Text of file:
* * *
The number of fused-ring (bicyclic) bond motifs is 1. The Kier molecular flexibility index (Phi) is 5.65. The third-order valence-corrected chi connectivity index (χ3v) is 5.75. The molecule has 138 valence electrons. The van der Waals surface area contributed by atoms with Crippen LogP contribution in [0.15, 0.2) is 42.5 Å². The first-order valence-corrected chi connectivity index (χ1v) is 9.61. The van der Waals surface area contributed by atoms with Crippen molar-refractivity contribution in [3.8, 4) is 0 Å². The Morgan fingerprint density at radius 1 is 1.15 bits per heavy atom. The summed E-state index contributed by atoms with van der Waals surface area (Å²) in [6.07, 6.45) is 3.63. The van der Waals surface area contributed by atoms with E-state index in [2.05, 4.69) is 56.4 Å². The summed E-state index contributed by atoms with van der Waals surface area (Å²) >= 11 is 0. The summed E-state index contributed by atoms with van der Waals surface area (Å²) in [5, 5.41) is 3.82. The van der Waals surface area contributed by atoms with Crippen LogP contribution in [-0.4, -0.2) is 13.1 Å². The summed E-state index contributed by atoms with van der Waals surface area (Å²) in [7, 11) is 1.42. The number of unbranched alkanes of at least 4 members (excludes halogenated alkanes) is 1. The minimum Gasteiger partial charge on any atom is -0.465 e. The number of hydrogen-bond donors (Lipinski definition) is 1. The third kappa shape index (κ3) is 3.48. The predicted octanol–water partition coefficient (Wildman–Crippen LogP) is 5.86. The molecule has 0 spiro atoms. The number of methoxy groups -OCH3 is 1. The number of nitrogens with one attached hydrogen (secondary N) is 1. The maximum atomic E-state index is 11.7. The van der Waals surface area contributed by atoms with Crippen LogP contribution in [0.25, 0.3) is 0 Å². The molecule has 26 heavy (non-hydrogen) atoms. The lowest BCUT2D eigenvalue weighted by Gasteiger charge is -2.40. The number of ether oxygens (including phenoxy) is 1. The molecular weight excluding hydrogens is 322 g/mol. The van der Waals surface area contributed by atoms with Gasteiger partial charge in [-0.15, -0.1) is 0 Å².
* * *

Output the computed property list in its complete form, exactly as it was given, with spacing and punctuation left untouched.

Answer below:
The number of fused-ring (bicyclic) bond motifs is 1. The Kier molecular flexibility index (Phi) is 5.65. The third-order valence-corrected chi connectivity index (χ3v) is 5.75. The molecule has 138 valence electrons. The van der Waals surface area contributed by atoms with Crippen LogP contribution in [0.15, 0.2) is 42.5 Å². The first-order valence-corrected chi connectivity index (χ1v) is 9.61. The van der Waals surface area contributed by atoms with Crippen molar-refractivity contribution in [3.8, 4) is 0 Å². The Morgan fingerprint density at radius 1 is 1.15 bits per heavy atom. The summed E-state index contributed by atoms with van der Waals surface area (Å²) in [6.07, 6.45) is 3.63. The van der Waals surface area contributed by atoms with E-state index in [2.05, 4.69) is 56.4 Å². The summed E-state index contributed by atoms with van der Waals surface area (Å²) >= 11 is 0. The summed E-state index contributed by atoms with van der Waals surface area (Å²) in [5, 5.41) is 3.82. The van der Waals surface area contributed by atoms with Crippen LogP contribution in [-0.4, -0.2) is 13.1 Å². The summed E-state index contributed by atoms with van der Waals surface area (Å²) in [7, 11) is 1.42. The number of unbranched alkanes of at least 4 members (excludes halogenated alkanes) is 1. The minimum Gasteiger partial charge on any atom is -0.465 e. The number of hydrogen-bond donors (Lipinski definition) is 1. The third kappa shape index (κ3) is 3.48. The predicted octanol–water partition coefficient (Wildman–Crippen LogP) is 5.86. The molecule has 0 spiro atoms. The number of methoxy groups -OCH3 is 1. The number of nitrogens with one attached hydrogen (secondary N) is 1. The maximum atomic E-state index is 11.7. The van der Waals surface area contributed by atoms with Crippen LogP contribution in [0.25, 0.3) is 0 Å². The molecule has 26 heavy (non-hydrogen) atoms. The lowest BCUT2D eigenvalue weighted by Gasteiger charge is -2.40. The number of ether oxygens (including phenoxy) is 1. The molecular weight excluding hydrogens is 322 g/mol. The van der Waals surface area contributed by atoms with Gasteiger partial charge in [-0.15, -0.1) is 0 Å².